Uncomfortable (S1) - Day 22

John 2:1-8
2 The next day there was a wedding celebration in the village of Cana in Galilee. Jesus’ mother was there, 2 and Jesus and his disciples were also invited to the celebration. 3 The wine supply ran out during the festivities, so Jesus’ mother told him, “They have no more wine.”4 “Dear woman, that’s not our problem,” Jesus replied. “My time has not yet come.”5 But his mother told the servants, “Do whatever he tells you.”6 Standing nearby were six stone water jars, used for Jewish ceremonial washing. Each could hold twenty to thirty gallons. 7 Jesus told the servants, “Fill the jars with water.” When the jars had been filled, 8 he said, “Now dip some out, and take it to the master of ceremonies.” So the servants followed his instructions.
This week we are talking about uncomfortable truths that we are called to believe in. They are uncomfortable because you have to decide whether or not you believe them to have happened and whether or not they are true. 

We learn these truths from a very early age, and we are expected to think of them as true and real and help us to understand who God is and what God can do. We meet these stories when we are very young and we are expected to never have our understanding of them change over the span of our lives. 

This is probably not too reasonable. We grow in our understanding of everything else in our lives, but we are not supposed to grow in our understanding of these stories of scripture? Why not? Do we do damage to who we believe God is if we re-evaluate our understanding of some of these uncomfortable truths? 

For instance, what do we do with the supernatural that we find in scripture? Is it okay that it is there? Did it happen? Can we question it, or at least question the writer's understanding of it? Do we lose our faith if we question some of these stories?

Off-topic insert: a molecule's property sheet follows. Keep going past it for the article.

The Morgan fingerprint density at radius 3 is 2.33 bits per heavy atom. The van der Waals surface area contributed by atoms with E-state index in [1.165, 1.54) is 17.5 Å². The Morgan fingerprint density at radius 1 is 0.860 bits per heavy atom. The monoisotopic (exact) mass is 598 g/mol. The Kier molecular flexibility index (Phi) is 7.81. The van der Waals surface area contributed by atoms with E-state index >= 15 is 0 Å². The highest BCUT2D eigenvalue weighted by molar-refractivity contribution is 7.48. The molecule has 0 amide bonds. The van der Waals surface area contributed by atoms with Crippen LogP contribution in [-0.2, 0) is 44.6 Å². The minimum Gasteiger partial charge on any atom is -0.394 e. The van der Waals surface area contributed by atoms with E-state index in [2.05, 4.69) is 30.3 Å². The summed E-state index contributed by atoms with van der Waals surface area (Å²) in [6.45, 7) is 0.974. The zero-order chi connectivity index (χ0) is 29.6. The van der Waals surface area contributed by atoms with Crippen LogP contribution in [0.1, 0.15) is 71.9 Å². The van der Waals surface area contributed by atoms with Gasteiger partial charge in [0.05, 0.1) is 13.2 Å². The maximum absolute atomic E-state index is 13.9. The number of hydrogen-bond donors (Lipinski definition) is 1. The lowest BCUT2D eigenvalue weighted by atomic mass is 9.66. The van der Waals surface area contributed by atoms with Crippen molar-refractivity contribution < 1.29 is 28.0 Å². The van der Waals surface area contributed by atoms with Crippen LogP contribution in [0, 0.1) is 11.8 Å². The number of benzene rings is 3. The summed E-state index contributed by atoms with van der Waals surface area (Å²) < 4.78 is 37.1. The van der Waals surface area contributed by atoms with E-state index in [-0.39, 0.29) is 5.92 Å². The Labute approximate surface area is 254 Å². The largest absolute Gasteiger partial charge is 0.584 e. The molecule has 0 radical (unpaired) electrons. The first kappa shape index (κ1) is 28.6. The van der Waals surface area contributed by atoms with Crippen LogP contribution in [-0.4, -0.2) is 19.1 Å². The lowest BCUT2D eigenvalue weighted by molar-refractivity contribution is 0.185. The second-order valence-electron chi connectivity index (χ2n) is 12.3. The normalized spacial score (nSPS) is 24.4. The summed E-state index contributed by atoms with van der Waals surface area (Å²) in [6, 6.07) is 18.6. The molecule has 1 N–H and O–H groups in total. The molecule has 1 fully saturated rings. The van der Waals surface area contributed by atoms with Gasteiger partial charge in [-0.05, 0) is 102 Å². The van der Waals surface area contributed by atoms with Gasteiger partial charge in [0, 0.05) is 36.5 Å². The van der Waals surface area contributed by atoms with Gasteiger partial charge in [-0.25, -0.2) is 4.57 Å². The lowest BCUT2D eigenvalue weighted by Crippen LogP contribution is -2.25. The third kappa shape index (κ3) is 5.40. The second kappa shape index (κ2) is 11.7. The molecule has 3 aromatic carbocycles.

And what do these stories tell us about God? Do they tell us of his love, of his power, of his holiness or his character? Are we brought closer to an understanding of divine love by them, or are we repelled by trying to understand them in a modern context? How do we do this work? And are we being somehow unfaithful to even engage in it? 

So let's take a look at a story that seems relatively innocuous in the grand scheme of all of these supernatural happenings. It is the story of the wedding at Cana, and it is Jesus’ first miracle, apart from the incarnation. 

We see Jesus at this party, and the wine runs out. His mother is pretty concerned about it. Jesus doesn’t really think that it is any of his business at the time. In fact, it feels like he is almost rude to his mother in saying that his time had not yet come, and therefore, he wasn’t going to do anything. 

She insists, and therefore he asks the servants to go fill up the jugs with water. When they dip back into them, they are full of the best wine that was available.


  1. What does this tell us about God? 
  2. Do you think that this happened at all? 
  3. How do you think the people in the first century experienced this story? 

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